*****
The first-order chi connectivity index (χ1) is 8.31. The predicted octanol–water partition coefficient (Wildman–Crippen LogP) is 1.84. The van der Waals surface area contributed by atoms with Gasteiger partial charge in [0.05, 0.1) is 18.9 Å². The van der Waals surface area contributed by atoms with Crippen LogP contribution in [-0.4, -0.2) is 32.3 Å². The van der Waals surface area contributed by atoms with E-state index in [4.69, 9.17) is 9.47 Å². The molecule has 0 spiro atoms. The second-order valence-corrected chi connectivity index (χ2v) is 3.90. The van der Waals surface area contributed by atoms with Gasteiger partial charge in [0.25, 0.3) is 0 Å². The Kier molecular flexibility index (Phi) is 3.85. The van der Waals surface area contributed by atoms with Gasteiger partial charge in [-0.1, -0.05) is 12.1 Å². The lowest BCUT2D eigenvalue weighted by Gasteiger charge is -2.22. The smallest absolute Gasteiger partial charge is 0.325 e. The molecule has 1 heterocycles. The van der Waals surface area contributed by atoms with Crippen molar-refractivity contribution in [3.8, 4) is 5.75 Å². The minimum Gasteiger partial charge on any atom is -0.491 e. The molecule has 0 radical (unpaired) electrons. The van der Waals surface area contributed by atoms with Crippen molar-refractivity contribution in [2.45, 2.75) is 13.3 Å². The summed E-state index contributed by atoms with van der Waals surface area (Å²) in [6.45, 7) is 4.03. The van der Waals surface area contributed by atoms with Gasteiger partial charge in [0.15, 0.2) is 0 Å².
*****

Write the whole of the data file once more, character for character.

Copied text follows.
The first-order chi connectivity index (χ1) is 8.31. The predicted octanol–water partition coefficient (Wildman–Crippen LogP) is 1.84. The van der Waals surface area contributed by atoms with Gasteiger partial charge in [0.05, 0.1) is 18.9 Å². The van der Waals surface area contributed by atoms with Crippen LogP contribution in [-0.4, -0.2) is 32.3 Å². The van der Waals surface area contributed by atoms with E-state index in [4.69, 9.17) is 9.47 Å². The molecule has 0 spiro atoms. The second-order valence-corrected chi connectivity index (χ2v) is 3.90. The van der Waals surface area contributed by atoms with Gasteiger partial charge in [0.25, 0.3) is 0 Å². The Kier molecular flexibility index (Phi) is 3.85. The van der Waals surface area contributed by atoms with Gasteiger partial charge in [-0.1, -0.05) is 12.1 Å². The lowest BCUT2D eigenvalue weighted by Gasteiger charge is -2.22. The smallest absolute Gasteiger partial charge is 0.325 e. The molecule has 1 heterocycles. The van der Waals surface area contributed by atoms with Crippen molar-refractivity contribution in [3.8, 4) is 5.75 Å². The minimum Gasteiger partial charge on any atom is -0.491 e. The molecule has 0 radical (unpaired) electrons. The van der Waals surface area contributed by atoms with Crippen molar-refractivity contribution in [2.45, 2.75) is 13.3 Å². The summed E-state index contributed by atoms with van der Waals surface area (Å²) in [6.45, 7) is 4.03. The van der Waals surface area contributed by atoms with Gasteiger partial charge in [0.15, 0.2) is 0 Å².